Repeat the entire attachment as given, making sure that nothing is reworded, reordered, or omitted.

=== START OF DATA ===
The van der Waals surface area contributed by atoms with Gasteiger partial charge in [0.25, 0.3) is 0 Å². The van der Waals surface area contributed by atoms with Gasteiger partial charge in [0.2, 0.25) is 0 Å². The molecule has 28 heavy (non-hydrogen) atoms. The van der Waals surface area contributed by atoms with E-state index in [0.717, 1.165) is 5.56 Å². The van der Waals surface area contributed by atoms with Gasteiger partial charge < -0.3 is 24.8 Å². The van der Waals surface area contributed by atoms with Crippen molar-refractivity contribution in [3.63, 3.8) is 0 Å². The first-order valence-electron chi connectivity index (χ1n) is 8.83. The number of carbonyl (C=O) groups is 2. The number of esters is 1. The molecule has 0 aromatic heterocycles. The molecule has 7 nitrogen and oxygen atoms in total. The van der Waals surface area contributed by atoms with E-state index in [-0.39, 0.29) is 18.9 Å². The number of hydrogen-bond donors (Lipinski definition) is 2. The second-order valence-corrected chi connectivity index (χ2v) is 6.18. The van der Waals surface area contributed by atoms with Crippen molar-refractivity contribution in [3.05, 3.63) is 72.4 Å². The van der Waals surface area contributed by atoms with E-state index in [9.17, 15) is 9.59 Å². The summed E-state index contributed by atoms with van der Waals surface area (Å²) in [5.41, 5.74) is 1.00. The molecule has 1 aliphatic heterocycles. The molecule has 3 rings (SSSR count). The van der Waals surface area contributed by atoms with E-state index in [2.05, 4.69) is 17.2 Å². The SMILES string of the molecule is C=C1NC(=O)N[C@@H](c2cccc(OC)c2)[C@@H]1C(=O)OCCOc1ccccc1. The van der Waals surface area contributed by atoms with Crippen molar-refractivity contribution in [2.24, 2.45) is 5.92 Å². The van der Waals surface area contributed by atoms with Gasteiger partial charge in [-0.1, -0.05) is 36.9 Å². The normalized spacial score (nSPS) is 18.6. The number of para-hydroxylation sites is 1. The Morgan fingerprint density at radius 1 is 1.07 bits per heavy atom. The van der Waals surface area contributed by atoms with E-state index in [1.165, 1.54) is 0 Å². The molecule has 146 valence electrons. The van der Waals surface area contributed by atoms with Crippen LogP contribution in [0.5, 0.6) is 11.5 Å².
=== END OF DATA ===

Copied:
The van der Waals surface area contributed by atoms with Gasteiger partial charge in [0.25, 0.3) is 0 Å². The van der Waals surface area contributed by atoms with Gasteiger partial charge in [0.2, 0.25) is 0 Å². The molecule has 28 heavy (non-hydrogen) atoms. The van der Waals surface area contributed by atoms with E-state index in [0.717, 1.165) is 5.56 Å². The van der Waals surface area contributed by atoms with Gasteiger partial charge < -0.3 is 24.8 Å². The van der Waals surface area contributed by atoms with Crippen molar-refractivity contribution in [3.63, 3.8) is 0 Å². The first-order valence-electron chi connectivity index (χ1n) is 8.83. The number of carbonyl (C=O) groups is 2. The number of esters is 1. The molecule has 0 aromatic heterocycles. The molecule has 7 nitrogen and oxygen atoms in total. The van der Waals surface area contributed by atoms with E-state index in [-0.39, 0.29) is 18.9 Å². The number of hydrogen-bond donors (Lipinski definition) is 2. The second-order valence-corrected chi connectivity index (χ2v) is 6.18. The van der Waals surface area contributed by atoms with Crippen molar-refractivity contribution in [3.05, 3.63) is 72.4 Å². The van der Waals surface area contributed by atoms with E-state index in [9.17, 15) is 9.59 Å². The summed E-state index contributed by atoms with van der Waals surface area (Å²) in [5.41, 5.74) is 1.00. The molecule has 1 aliphatic heterocycles. The molecule has 3 rings (SSSR count). The van der Waals surface area contributed by atoms with E-state index in [2.05, 4.69) is 17.2 Å². The SMILES string of the molecule is C=C1NC(=O)N[C@@H](c2cccc(OC)c2)[C@@H]1C(=O)OCCOc1ccccc1. The van der Waals surface area contributed by atoms with Crippen molar-refractivity contribution in [2.24, 2.45) is 5.92 Å². The van der Waals surface area contributed by atoms with Gasteiger partial charge in [-0.1, -0.05) is 36.9 Å². The normalized spacial score (nSPS) is 18.6. The number of para-hydroxylation sites is 1. The Morgan fingerprint density at radius 1 is 1.07 bits per heavy atom. The van der Waals surface area contributed by atoms with E-state index in [1.165, 1.54) is 0 Å². The molecule has 146 valence electrons. The van der Waals surface area contributed by atoms with Crippen LogP contribution in [0.5, 0.6) is 11.5 Å².